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Canine Cancer Vaccine

Cancer.  No one likes to hear that word, whether it is for a person or a pet.  But, the outcome of that diagnosis is not as dire as it once was.  There have been many advances in both human and companion animal cancer treatment.  In the forefront of new and emerging treatments is immunotherapy.  This modality uses the individuals own immune system to fight the cancer.  Interestingly, this immune attack is created from the cancer itself.

Immunotherapies for cancer treatment were typically only available to patients enrolled in university research studies, or at Veterinary Teaching Hospitals.  MediVet Biologics, the same company offering in-house Stem Cell Therapy (which is also available at Packerland Veterinary Center), has been offering the Canine Autologous Cancer Vaccine since 2015.  Packerland Veterinary Center has been offering that service through MediVet since 2016.

The cancer vaccine is applicable for many different types of cancer, and there is no dog breed, weight or age restriction.  The primary requirement is that the pet has a tumor that can be removed and that the sample has enough available tissue to both create the cancer vaccine and go through histopathology to determine the type of cancer.  It is also recommended that the pet have an expected survival time of greater than 3 months, without anti-cancer therapy.

It takes 7-10 business days to create the vaccine and have it undergo sterility testing.  The vaccine is then shipped to the clinic as 3 frozen, single dose syringes.  The priming dose is given on Day 0 and the booster doses are given on Day 30 and Day 60 thereafter.  Vaccination is provided on an outpatient basis, with the pet monitored for approximately 1 hour following the vaccination.  Adverse reactions are not expected, but there may be a minor fever and/or minimal inflammation over a 48hr period.  A minor inflammatory reaction is actually beneficial for the success of the treatment.  The vaccine is a killed vaccine product, containing cellular fragments from approximately 10 million tumor cells.  Sometimes when large amounts of tissue sample are available, MediVet is able to create more than just 3 vaccines, with additional vaccines available for further booster treatments.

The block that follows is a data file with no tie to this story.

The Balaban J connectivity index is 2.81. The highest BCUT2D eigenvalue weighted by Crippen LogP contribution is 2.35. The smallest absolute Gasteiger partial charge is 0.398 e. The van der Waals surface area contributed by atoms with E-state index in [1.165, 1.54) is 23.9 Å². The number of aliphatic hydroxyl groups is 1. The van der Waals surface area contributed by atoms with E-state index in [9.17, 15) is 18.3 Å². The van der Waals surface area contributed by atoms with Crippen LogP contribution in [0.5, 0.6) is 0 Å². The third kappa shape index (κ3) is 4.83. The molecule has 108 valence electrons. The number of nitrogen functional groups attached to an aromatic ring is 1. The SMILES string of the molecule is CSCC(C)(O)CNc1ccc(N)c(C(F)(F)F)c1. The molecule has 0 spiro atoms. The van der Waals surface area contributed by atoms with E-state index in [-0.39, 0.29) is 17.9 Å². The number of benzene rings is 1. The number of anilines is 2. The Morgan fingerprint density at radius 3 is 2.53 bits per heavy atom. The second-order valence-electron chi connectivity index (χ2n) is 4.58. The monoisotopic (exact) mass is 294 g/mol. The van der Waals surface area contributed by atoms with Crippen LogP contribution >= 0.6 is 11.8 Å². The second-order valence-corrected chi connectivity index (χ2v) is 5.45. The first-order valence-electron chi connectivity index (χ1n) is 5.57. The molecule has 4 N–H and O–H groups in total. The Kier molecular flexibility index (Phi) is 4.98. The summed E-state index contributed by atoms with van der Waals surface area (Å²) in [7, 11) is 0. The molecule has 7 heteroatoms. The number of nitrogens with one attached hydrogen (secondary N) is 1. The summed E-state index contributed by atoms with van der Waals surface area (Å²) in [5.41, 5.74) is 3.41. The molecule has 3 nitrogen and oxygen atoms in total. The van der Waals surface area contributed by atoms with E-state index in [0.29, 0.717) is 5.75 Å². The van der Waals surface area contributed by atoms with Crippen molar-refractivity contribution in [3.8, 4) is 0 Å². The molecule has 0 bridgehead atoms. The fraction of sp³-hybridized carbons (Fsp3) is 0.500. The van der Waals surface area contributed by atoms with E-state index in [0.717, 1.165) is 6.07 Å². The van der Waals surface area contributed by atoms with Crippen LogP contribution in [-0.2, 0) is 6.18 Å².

In trials, more than 85% of patients had an increase in antitumor antibody response.  Patients with various tumor types have outlived the historical averages, and while tumor regression and elimination are possible, the main goal of therapy is to create a state of equilibrium and improved quality of life.  It is considered a positive outcome if a pet can live with a good quality of life, while still having cancer.  Increased survival time beyond what is expected with palliative care is often what can be achieved.  A cure is not necessarily expected, though immunotherapy has been effective in preventing spread of the cancer at early disease diagnosis.  Immunotherapy is designed to be used in conjunction with the standard of care for the disease, including use at the same time as chemotherapy.  It can also be an option for patients who are not candidates for chemotherapy or radiation.

Overall we have seen patients have a good response to therapy, and most importantly having a good quality of life.  Receiving a cancer diagnosis for someone you love is never easy, and making the decision regarding your pet’s care can be difficult.  Always know that the staff at Packerland Veterinary Center is here to support you, whatever your decision.  We understand the love that you have for your pet,chase and are here for you during those difficult diagnoses and beyond.  If you have any questions regarding pet cancer care, please do not hesitate to contact us.

Who Is Not a Candidate?

  • Dogs who have undergone chemotherapy or radiation within the past week.  A 7-10 day delay in treatment is needed before vaccination.
  • Dogs that have undergone prior immunotherapy.
  • Dogs that have previously had hormonal or biologic therapy directed at the tumor.
  • Dogs with skin ulceration covering the site of the resected tumor.
  • Dogs with an active systemic infection.
  • Dogs receiving any vaccination within the past 4 weeks.
  • Dogs treated with corticosteroids or immunosuppressant medications within the past 3 weeks.
  • Dogs pregnant during the vaccination schedule.
  • Animals other than dogs.  Unfortunately this technology is not yet available for other species.